This international event was attended by women in leadership from other African countries, to establish a PLATFORM and to give hope and an opportunity for smaller and growing co-ops to share their ideas and dreams with others that have endured and thrived in the African and SADC Countries also. The Indaba was therefore an information sharing, marketing and networking platform on how to grow these co-ops into sustainable business enterprises.  

In terms of capacity, the Women Empowerment and Gender Equality Bill provides government with the legislative authority to fast-track the empowerment of women and address issues of enforcement and compliance towards the attainment of our target of 50/50 gender parity.

The Department recently appointed the University of South Africa (UNISA) Graduate School of business leadership to develop and run a course on the Executive Development Programme for black women managers in the tourism sector.

The programme is aimed at building strong business skills and leadership capabilities amongst women in the tourism sector to lead key parts of tourism businesses and form a pool of future top leadership, entrepreneurs and industrialists in the sector. It is currently enjoying its first intake. 

Tourism cuts across most economic sectors. Let us look at how we position women in SMMEs in this value chain. Subsequent to the launch of our Tourism Incentive Programme (TIP) in March of 2015 – with the overarching policy rationale rooted in the National Development Plan (NDP) and the New Growth Path (NGP) - that recognises tourism as a labour intensive and tradable service sector and a catalyst to support ‘faster and more inclusive economic growth’, The Department of Tourism has established an Enterprise Development Project Management Unit (PMU). This year at Indaba, I launched our SMME programme.  There were 70 exhibiting SMMEs present at INDABA 2016, selected for their uniqueness and authentic representation of South Africa. We look forward to welcoming your SMMEs at Indaba.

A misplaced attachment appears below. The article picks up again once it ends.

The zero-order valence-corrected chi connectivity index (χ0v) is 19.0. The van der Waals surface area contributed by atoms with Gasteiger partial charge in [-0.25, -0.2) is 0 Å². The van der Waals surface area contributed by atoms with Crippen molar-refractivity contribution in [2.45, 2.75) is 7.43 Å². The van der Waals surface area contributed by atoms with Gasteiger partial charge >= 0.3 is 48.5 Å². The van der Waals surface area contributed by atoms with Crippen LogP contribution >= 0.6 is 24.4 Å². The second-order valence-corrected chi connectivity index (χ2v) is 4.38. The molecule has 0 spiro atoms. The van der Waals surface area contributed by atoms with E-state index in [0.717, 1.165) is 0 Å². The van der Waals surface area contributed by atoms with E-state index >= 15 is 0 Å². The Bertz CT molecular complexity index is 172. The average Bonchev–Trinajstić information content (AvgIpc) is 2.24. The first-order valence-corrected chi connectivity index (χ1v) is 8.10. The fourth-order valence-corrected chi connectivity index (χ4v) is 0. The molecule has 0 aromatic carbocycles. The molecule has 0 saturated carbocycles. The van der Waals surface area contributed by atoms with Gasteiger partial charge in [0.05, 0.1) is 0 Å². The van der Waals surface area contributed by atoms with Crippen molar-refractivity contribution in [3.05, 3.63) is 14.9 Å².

Indaba is the Pan African Tradeshow and what better opportunity for us to make great things happen. Let us use this convergent point not only as an exhibition opportunity but more importantly as a platform where we can meet as thought leaders in the industry. Let us talk about how we can invest in each other’s countries, how we can effect skills transfer and how we can collectively build capacity in this industry. For example, The Indian Ocean Rim Association (IORA) met on the fringe of Indaba last year and recognises that substantial benefits could be accrued by member states through the enhancement of tourist linkages and marketing within the region. IORA recommends that member states should strive towards regional cooperation in tourism, especially to achieve sustainable tourism growth in the region. The previous year – 2014 – Indaba hosted the inaugural AU Tourism Ministers meeting. Seychelles hosted the African Ministers Working Group. One of the outcomes was the development of the Blue Economy. Africa shares a vast coastline - let us look at how we can unlock economic opportunities across borders through these fora.

Some of the departmental skills development programmes offered through the SRI funding provide a platform for women to venture into new areas like being chefs and Food Safety Assurers.  
Other funding opportunities available for women in tourism include the National Empowerment Fund’s Isivanda Women’s Fund by the Department of Trade and Industry while the CATHSSETA offers formal training, development and bursaries focusing on women development up to PHD level.